One of the main differences between these two models is that the GPW1951 has a built-in soap tank. To shoot soap from the wand, simply attach the third quick-connect nozzle (soap nozzle) to the end of the wand and pull the trigger. To switch back to rinsing mode, re-attach the 25° or 40° nozzle.
Conclusion: Choosing between a separate soap applicator and a built-in soap tank can be difficult, and it all comes down to personal preference. We personally like the built-in tank better than the soap applicator. However, the GPW1951 provides a frothier layer of soap, adding to our overall satisfaction of using an electric pressure washer.
GPW1702 and GPW1951
The greatest hassle of using an electric pressure washer is cleaning up when you’re all done. With certain models, you’ll need to manually wrap the hose in order to prevent tearing or ripping and store it in a safe spot in your garage or closet. To simplify the cleanup process, Greenworks has included built-in hose reels to both of these models. To wrap the hose, just turn the hose reel and watch as the hose coils up quickly. In addition, there’s a reduced risk of damage to the hose when using a built-in reel.
GPW1702 and GPW1951
In our opinion, the most amazing thing about these two products is the temperature of the water which these machines can use. Most models limit their users to using cold water (less than 80°F). Anybody who’s ever washed dishes knows that warm and hot water can get rid of greasy, caked-on messes much quicker than cold water. Both the GPW1702 and GPW1951 have a maximum water inlet temperature of 104°. This should be sufficient in eliminating motor oil stains and slippery moss and mildew from your patio.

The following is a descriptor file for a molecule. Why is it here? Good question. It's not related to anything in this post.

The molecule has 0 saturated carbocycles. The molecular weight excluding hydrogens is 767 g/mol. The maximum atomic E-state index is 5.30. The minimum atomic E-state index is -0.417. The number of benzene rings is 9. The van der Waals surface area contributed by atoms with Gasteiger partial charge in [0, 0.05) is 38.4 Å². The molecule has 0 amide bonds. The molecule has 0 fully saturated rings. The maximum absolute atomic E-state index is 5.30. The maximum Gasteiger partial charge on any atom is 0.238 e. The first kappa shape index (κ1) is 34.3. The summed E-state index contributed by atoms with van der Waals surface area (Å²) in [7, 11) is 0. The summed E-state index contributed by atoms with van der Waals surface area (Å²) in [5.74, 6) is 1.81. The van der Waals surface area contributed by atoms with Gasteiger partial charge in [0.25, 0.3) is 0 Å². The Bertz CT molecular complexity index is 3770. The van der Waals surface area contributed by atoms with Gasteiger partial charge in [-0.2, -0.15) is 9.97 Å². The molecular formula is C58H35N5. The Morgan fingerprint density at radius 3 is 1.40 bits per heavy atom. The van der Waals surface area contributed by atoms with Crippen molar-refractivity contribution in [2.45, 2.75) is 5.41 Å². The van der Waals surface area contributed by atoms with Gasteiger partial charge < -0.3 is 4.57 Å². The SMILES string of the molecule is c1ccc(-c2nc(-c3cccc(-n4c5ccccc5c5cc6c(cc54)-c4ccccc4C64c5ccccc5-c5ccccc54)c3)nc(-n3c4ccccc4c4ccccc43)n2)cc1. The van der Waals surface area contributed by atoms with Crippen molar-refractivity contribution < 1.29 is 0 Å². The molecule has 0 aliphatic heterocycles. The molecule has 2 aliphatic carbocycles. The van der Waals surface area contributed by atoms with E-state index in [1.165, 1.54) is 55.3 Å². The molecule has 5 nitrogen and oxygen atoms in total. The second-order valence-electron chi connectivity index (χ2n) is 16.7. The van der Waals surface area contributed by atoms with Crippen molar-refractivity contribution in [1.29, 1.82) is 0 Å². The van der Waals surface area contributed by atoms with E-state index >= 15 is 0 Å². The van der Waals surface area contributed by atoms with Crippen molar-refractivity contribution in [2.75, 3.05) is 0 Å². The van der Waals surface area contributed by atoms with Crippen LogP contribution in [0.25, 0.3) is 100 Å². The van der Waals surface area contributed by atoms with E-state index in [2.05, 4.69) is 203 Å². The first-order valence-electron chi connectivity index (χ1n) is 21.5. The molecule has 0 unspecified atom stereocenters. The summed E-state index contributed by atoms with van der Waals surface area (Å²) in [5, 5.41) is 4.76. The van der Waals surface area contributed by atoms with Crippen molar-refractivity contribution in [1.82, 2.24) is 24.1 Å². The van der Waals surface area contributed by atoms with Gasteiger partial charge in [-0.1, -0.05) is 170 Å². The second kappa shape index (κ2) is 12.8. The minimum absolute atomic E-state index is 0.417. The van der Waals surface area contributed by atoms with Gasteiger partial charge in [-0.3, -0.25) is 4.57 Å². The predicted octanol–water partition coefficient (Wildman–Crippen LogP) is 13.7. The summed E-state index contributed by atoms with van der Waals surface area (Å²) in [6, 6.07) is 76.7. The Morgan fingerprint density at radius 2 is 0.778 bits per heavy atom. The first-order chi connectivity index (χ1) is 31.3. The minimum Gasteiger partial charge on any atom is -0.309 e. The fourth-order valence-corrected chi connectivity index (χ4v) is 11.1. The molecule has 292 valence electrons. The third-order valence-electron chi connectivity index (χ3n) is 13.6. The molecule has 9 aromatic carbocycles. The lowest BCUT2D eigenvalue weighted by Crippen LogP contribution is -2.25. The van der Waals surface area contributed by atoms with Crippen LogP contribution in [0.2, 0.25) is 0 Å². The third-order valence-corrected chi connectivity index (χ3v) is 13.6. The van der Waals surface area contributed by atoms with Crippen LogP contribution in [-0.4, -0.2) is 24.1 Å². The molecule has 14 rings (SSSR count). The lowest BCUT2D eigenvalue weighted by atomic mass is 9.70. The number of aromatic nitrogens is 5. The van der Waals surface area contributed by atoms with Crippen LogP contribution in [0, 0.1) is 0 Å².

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Greenworks GPW1702 vs GPW1951: Verdict
The two main differentiating features between the GPW1702 and GPW1951 are their PSI/GPM ratings and method of applying soap. They produce similar amounts of pressure, but the GPW1951 uses less water in doing so. In the long run, you can end up saving tens, if not hundreds, of gallons of water every year with the GPW1951 while producing better results.
Next, the soap applicator of the Greenworks GPW1702 is just a tad bit unsatisfactory. It’s going to be impossible to apply a layer of thick soap on your vehicles or patio with the soap applicator. As for the GPW1951, the built-in tank and soap nozzle helps is frothing up the soap, making it easier to spread more evenly on whatever surface you’re cleaning.
Admittedly, this is our personal preference and not an entirely objective conclusion. However, the best thing about these Greenworks-made machines is that they can use warm water. Cleaning up oil spills, slippery mildew, and caked-on mud and dirt stains can be dissolved much quicker with warm water, making these two models excellent choices to have at home.
|Best of the Best||Most Popular||Also Great|
|Sun Joe SPX3500||Sun Joe SPX3000||Karcher K5|
| • 2300 PSI|
• 1.2L tank
• 1.48 GPM
• 46.5 lbs
| • 2030 PSI|
• 0.9L tank
• 1.76 GPM
• 31 lbs
| • 2000 PSI|
• 1.0L tank
• 1.4 GPM
• 32 lbs